72. Gravatar of Martin-2 Martin-2
    13. October 2015 at 08:10

    Scott Sumner: “I’d like to see less focus on test scores”

    That’s dangerous talk. I need to get into grad school quick before you GPA extremists devalue my precious test scores.

  73. Gravatar of Benny Lava Benny Lava
    13. October 2015 at 08:32

    I think Scott misses the mark here. From what I’ve read dumbo was an appellation cobbeled together to make the area sound unattractive and keep people out. So of course the same sort of people would want to keep other people’s children out of their school district. I’ll bet they also would fight against increasing their property taxes to pay for more spending on pupils as well.

    The real story here is one of Americans of all stripes competing over a scarce resource: good schools. Because Americans aren’t serious about making schools good. They would rather fight over district lines and unions and corporate takeovers than implement the cheap and easy fixes that would make schools better. Sad but true.

  74. Gravatar of Randomize Randomize
    13. October 2015 at 08:51

    Dr. Sumner,

    I don’t know how the housing index is calculated but it’s unfair to dismiss the idea that New York real estate (among other things) is more expensive than the national average because you don’t know the exact details. You compared nominal spending per student at a national level and these dramatically higher local costs should mostly translate into higher facilities and labor expenses for New York schools.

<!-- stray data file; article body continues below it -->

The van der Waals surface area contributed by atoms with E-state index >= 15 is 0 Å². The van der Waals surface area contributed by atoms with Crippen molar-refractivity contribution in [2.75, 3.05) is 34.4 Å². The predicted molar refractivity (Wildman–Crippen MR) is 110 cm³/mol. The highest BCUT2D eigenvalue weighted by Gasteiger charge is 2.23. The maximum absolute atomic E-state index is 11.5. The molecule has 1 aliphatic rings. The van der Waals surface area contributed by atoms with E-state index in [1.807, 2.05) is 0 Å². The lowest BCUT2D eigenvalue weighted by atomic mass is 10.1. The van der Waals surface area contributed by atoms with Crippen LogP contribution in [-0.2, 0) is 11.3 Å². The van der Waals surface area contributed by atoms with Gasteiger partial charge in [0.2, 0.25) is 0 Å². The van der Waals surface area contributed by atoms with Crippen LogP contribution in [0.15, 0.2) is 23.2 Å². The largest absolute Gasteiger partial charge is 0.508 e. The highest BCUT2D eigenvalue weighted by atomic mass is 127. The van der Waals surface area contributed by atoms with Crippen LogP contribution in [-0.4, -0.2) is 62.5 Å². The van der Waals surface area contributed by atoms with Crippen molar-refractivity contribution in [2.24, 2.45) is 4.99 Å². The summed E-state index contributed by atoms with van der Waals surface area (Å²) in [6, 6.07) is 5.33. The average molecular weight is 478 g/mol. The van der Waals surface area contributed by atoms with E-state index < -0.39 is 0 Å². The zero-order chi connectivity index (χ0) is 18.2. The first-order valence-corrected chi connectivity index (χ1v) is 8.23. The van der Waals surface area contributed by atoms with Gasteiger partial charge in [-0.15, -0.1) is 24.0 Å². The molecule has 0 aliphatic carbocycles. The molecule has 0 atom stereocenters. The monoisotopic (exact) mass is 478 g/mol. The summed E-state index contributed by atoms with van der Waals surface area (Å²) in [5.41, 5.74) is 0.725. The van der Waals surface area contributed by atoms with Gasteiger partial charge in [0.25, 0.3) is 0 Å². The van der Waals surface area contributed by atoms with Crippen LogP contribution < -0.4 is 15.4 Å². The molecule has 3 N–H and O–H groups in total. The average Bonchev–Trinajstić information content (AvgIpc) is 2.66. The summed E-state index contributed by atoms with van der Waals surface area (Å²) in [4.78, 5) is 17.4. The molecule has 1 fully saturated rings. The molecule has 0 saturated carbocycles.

At the very least, your claim that New York spends more than the national average per student is suspect.

  75. Gravatar of Carl Carl
    13. October 2015 at 09:32

    Benny Lava:
    There’s a contradiction in what you say. “The real story here is one of Americans of all stripes competing over a scarce resource: good schools. Because Americans aren’t serious about making schools good…” Why would they compete over something that they didn’t care about?

    I bet if you post your “cheap and easy fixes” here, you’ll find any number of people who disagree. We have identified education as a public good and we don’t all agree on what a good education looks like, how to deliver it and how much it should cost. That sounds like a difficult problem to me.

  76. Gravatar of TallDave TallDave
    13. October 2015 at 10:17

    It’s really easy to build a good school, you just need good students.

    Ironically, teachers themselves are probably the mostly likely to move their kids to better districts.

  77. Gravatar of Benny Lava Benny Lava
    13. October 2015 at 11:09


    I didn’t say they don’t care about it. They care about good schools for their children but see education as a zero sum game. Winners and losers. Can’t all be good schools. So schools are bad by design.

    I’ll post my cheap and easy fix here and the only people who will disagree are brainless argumentative shits. Here goes: